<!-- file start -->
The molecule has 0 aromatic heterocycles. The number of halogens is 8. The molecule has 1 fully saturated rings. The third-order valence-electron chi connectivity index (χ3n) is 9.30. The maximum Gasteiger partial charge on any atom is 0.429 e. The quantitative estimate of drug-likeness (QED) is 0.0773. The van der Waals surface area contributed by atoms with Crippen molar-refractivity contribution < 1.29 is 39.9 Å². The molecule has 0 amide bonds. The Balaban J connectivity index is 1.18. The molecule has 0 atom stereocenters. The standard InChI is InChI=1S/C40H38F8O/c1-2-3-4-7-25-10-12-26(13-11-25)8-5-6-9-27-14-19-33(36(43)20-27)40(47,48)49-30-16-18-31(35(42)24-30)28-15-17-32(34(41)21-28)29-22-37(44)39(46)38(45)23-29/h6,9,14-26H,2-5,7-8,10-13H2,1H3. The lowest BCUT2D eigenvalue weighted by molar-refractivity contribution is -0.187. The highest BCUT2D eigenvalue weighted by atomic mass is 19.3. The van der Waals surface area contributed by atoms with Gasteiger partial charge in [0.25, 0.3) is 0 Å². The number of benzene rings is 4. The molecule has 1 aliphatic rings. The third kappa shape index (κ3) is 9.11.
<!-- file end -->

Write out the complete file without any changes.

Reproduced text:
The molecule has 0 aromatic heterocycles. The number of halogens is 8. The molecule has 1 fully saturated rings. The third-order valence-electron chi connectivity index (χ3n) is 9.30. The maximum Gasteiger partial charge on any atom is 0.429 e. The quantitative estimate of drug-likeness (QED) is 0.0773. The van der Waals surface area contributed by atoms with Crippen molar-refractivity contribution < 1.29 is 39.9 Å². The molecule has 0 amide bonds. The Balaban J connectivity index is 1.18. The molecule has 0 atom stereocenters. The standard InChI is InChI=1S/C40H38F8O/c1-2-3-4-7-25-10-12-26(13-11-25)8-5-6-9-27-14-19-33(36(43)20-27)40(47,48)49-30-16-18-31(35(42)24-30)28-15-17-32(34(41)21-28)29-22-37(44)39(46)38(45)23-29/h6,9,14-26H,2-5,7-8,10-13H2,1H3. The lowest BCUT2D eigenvalue weighted by molar-refractivity contribution is -0.187. The highest BCUT2D eigenvalue weighted by atomic mass is 19.3. The van der Waals surface area contributed by atoms with Gasteiger partial charge in [0.25, 0.3) is 0 Å². The number of benzene rings is 4. The molecule has 1 aliphatic rings. The third kappa shape index (κ3) is 9.11.